[openstack-dev] [openstack-tc] use of the word certified

Jay Pipes jaypipes at gmail.com
Tue Jun 10 16:41:00 UTC 2014

On 06/10/2014 12:32 PM, Sean Dague wrote:
> On 06/10/2014 11:37 AM, Jay Pipes wrote:
>> On 06/10/2014 09:53 AM, Sean Dague wrote:
>>> On 06/10/2014 09:14 AM, Anita Kuno wrote:
>>>> On 06/10/2014 04:33 AM, Mark McLoughlin wrote:
>>>>> On Mon, 2014-06-09 at 20:14 -0400, Doug Hellmann wrote:
>>>>>> On Mon, Jun 9, 2014 at 6:11 PM, Eoghan Glynn
>>>>>> <eglynn at redhat.com> wrote:
>>>>>>>> Based on the discussion I'd like to propose these
>>>>>>>> options: 1. Cinder-certified driver - This is an
>>>>>>>> attempt to move the "certification" to the project
>>>>>>>> level. 2. CI-tested driver - This is probably the most
>>>>>>>> accurate, at least for what we're trying to achieve for
>>>>>>>> Juno: Continuous Integration of Vendor-specific
>>>>>>>> Drivers.
>>>>>>> Hi Ramy,
>>>>>>> Thanks for these constructive suggestions.
>>>>>>> The second option is certainly a very direct and
>>>>>>> specific reflection of what is actually involved in
>>>>>>> getting the Cinder project's imprimatur.
>>>>>> I do like "tested."
>>>>>> I'd like to understand what the foundation is planning for
>>>>>> "certification" as well, to know how big of an issue this
>>>>>> really is. Even if they aren't going to certify drivers, I
>>>>>> have heard discussions around training and possibly other
>>>>>> areas so I would hate for us to introduce confusion by
>>>>>> having different uses of that term in similar contexts.
>>>>>> Mark, do you know who is working on that within the board
>>>>>> or foundation?
>>>>> http://blogs.gnome.org/markmc/2014/05/17/may-11-openstack-foundation-board-meeting/
Boris Renski raised the possibility of the Foundation attaching the
>>>>> trademark to a verified, certified or tested status for
>>>>> drivers. It wasn't discussed at length because board members
>>>>> hadn't been briefed in advance, but I think it's safe to say
>>>>> there was a knee-jerk negative reaction from a number of
>>>>> members. This is in the context of the DriverLog report:
>>>>> http://stackalytics.com/report/driverlog
>>>>> http://www.mirantis.com/blog/cloud-drivers-openstack-driverlog-part-1-solving-driver-problem/
>>>>> http://www.mirantis.com/blog/openstack-will-open-source-vendor-certifications/
AIUI the "CI tested" phrase was chosen in DriverLog to avoid the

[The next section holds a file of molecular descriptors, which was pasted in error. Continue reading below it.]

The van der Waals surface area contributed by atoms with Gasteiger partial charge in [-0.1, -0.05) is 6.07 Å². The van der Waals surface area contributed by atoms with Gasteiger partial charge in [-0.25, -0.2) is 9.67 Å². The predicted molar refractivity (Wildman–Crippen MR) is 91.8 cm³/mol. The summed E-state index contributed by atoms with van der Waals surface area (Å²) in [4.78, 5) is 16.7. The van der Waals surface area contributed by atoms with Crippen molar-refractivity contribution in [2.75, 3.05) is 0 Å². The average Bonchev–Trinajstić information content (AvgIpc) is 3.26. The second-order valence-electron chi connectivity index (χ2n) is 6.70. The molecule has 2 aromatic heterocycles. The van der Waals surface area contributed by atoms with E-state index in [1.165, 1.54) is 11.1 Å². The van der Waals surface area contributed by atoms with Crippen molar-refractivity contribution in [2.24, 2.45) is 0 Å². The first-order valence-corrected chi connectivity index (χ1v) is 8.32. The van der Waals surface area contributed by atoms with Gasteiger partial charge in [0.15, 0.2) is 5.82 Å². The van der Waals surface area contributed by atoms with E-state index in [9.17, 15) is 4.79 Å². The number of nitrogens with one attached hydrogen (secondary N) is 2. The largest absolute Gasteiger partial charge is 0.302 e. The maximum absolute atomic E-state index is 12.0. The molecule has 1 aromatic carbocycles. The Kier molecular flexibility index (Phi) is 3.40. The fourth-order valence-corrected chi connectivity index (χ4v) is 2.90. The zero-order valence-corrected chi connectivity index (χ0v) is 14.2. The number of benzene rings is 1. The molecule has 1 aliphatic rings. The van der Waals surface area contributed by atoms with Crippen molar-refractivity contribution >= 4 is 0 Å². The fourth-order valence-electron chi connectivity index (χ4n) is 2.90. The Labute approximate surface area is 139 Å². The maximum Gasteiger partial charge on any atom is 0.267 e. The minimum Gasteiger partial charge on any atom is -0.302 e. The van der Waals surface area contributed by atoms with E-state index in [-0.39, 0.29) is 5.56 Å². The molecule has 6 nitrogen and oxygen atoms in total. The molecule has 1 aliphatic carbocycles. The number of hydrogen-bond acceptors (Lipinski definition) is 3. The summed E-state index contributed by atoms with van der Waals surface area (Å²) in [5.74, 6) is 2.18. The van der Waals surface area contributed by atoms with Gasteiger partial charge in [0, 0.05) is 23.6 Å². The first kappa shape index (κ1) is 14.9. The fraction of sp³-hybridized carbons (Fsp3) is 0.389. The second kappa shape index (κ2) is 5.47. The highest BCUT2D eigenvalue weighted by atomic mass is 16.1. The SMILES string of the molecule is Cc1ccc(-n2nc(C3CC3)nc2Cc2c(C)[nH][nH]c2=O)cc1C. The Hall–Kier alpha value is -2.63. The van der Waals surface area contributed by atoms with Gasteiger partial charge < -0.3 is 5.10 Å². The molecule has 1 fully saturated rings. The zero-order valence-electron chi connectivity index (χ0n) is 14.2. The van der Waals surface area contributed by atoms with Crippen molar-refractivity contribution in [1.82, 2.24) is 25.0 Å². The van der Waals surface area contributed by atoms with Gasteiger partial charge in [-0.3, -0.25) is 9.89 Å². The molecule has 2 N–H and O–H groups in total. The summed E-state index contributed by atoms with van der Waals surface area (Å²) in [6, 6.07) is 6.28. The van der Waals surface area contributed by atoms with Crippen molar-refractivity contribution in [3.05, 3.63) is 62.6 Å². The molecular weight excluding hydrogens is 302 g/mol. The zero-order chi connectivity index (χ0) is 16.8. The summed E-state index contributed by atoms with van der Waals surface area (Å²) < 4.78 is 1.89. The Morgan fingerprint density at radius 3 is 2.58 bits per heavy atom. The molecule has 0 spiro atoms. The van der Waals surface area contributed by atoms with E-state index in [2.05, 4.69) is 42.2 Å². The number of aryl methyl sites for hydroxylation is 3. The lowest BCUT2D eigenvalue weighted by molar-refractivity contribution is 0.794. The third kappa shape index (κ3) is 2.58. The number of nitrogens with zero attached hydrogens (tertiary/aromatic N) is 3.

>>>>> controversial area Boris describes in the last link above. I
>>>>> think that makes sense. Claiming this CI testing replaces
>>>>> more traditional certification programs is a sure way to bog
>>>>> potentially useful collaboration down in vendor politics.
>>>> Actually FWIW the DriverLog is not posting accurate
>>>> information, I came upon two instances yesterday where I found
>>>> the information "questionable" at best. I know I questioned it.
>>>> Kyle and I have agreed to not rely on the DriverLog information
>>>> as it currently stands as a way of assessing the fitness of
>>>> third party CI systems. I'll add some footnotes for those who
>>>> want more details. [%%], [++], [&&]
>>>>> Avoiding dragging the project into those sort of politics is
>>>>> something I'm really keen on, and why I think the word
>>>>> "certification" is best avoided so we can focus on what we're
>>>>> actually trying to achieve.
>>>>> Mark.
>>>> I agree with Mark, everytime we try to 'abstract' away from
>>>> logs and put an new interface on it, the focus moves to the
>>>> interface and folks stop paying attention to logs. We archive
>>>> and have links to artifacts for a reason and I think we need to
>>>> encourage and support people to access these artifacts and draw
>>>> their own conclusions, which is in keeping with our license.
>>>> Copy/pasting Mark here: "Also AIUI "certification" implies some
>>>> level of warranty or guarantee, which goes against the pretty
>>>> in our license :)" [**]
>>> Honestly, the bigger issue I've got at this point is that
>>> driverlog is horribly inaccurate. Based on DriverLog you'd see
>>> that we don't test KVM or QEMU at all, only XenAPI.
>> Then shouldn't the focus be on both reporting bugs to DriverLog [1]
>> and fixing these inaccuracies? DriverLog doesn't use the term
>> "certified" anywhere, for the record.
>> It is an honest best effort to provide some insight into the
>> testability of various drivers in the OpenStack ecosystem in a more
>> up-to-date way than outdated wiki pages showing matrixes of support
>> for something.
>> It's an alpha project that can and will have bugs. I can
>> absolutely guarantee you that the developers of the DriverLog
>> project are more interested in getting accurate information shown
>> in the interface than with any of the politics around the word
>> "certified".
> That seemed like a pretty obvious error. :)

I'd rather have the errors be obvious and correctable than obscure and
hidden behind some admin curtain.

> If we're calling it alpha than perhaps it shouldn't be presented to
> users when they go to stackalytics, which has largely become the
> defacto place where press an analysts go to get project statistics?
> I'm fine with it being alpha, and treated as such, off in a corner.
> But it seems to be presented front and center with stackalytics, so
> really needs to be held to a higher standard.

So, if this is all about the placement of the DriverLog button on the
stackalytics page, then we should talk about that separately from a
discussion of the data that is exposed in the interface.

To be plain, we tried to raise awareness of DriverLog and the data
behind it (and how it's all generated), but nobody was all that
interested until someone got upset that a driver that wasn't recently
verified showed up with a green checkbox next to it.

We've been asking for input on the thing for over a month, but have
received little from anyone.


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